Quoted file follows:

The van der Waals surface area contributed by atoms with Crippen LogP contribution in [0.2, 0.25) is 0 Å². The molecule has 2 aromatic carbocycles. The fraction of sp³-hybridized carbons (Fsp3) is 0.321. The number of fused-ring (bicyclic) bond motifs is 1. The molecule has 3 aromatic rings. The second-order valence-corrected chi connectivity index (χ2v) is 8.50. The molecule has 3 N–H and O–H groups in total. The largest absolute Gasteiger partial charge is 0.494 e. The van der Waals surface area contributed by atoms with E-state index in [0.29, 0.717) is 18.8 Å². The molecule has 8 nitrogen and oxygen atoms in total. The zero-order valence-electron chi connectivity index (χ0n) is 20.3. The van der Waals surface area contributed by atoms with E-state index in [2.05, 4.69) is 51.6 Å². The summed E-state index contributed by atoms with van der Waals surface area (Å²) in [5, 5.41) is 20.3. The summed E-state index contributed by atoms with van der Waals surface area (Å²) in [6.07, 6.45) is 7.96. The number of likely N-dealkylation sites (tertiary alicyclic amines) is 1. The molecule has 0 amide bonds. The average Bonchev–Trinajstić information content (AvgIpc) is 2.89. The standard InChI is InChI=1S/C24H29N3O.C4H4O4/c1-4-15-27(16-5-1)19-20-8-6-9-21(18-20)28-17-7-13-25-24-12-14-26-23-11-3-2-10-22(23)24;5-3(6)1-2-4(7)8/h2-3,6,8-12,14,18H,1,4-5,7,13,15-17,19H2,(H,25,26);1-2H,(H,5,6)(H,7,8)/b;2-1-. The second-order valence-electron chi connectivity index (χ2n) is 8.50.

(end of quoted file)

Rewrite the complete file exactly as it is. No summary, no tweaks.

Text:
The van der Waals surface area contributed by atoms with Crippen LogP contribution in [0.2, 0.25) is 0 Å². The molecule has 2 aromatic carbocycles. The fraction of sp³-hybridized carbons (Fsp3) is 0.321. The number of fused-ring (bicyclic) bond motifs is 1. The molecule has 3 aromatic rings. The second-order valence-corrected chi connectivity index (χ2v) is 8.50. The molecule has 3 N–H and O–H groups in total. The largest absolute Gasteiger partial charge is 0.494 e. The van der Waals surface area contributed by atoms with E-state index in [0.29, 0.717) is 18.8 Å². The molecule has 8 nitrogen and oxygen atoms in total. The zero-order valence-electron chi connectivity index (χ0n) is 20.3. The van der Waals surface area contributed by atoms with E-state index in [2.05, 4.69) is 51.6 Å². The summed E-state index contributed by atoms with van der Waals surface area (Å²) in [5, 5.41) is 20.3. The summed E-state index contributed by atoms with van der Waals surface area (Å²) in [6.07, 6.45) is 7.96. The number of likely N-dealkylation sites (tertiary alicyclic amines) is 1. The molecule has 0 amide bonds. The average Bonchev–Trinajstić information content (AvgIpc) is 2.89. The standard InChI is InChI=1S/C24H29N3O.C4H4O4/c1-4-15-27(16-5-1)19-20-8-6-9-21(18-20)28-17-7-13-25-24-12-14-26-23-11-3-2-10-22(23)24;5-3(6)1-2-4(7)8/h2-3,6,8-12,14,18H,1,4-5,7,13,15-17,19H2,(H,25,26);1-2H,(H,5,6)(H,7,8)/b;2-1-. The second-order valence-electron chi connectivity index (χ2n) is 8.50.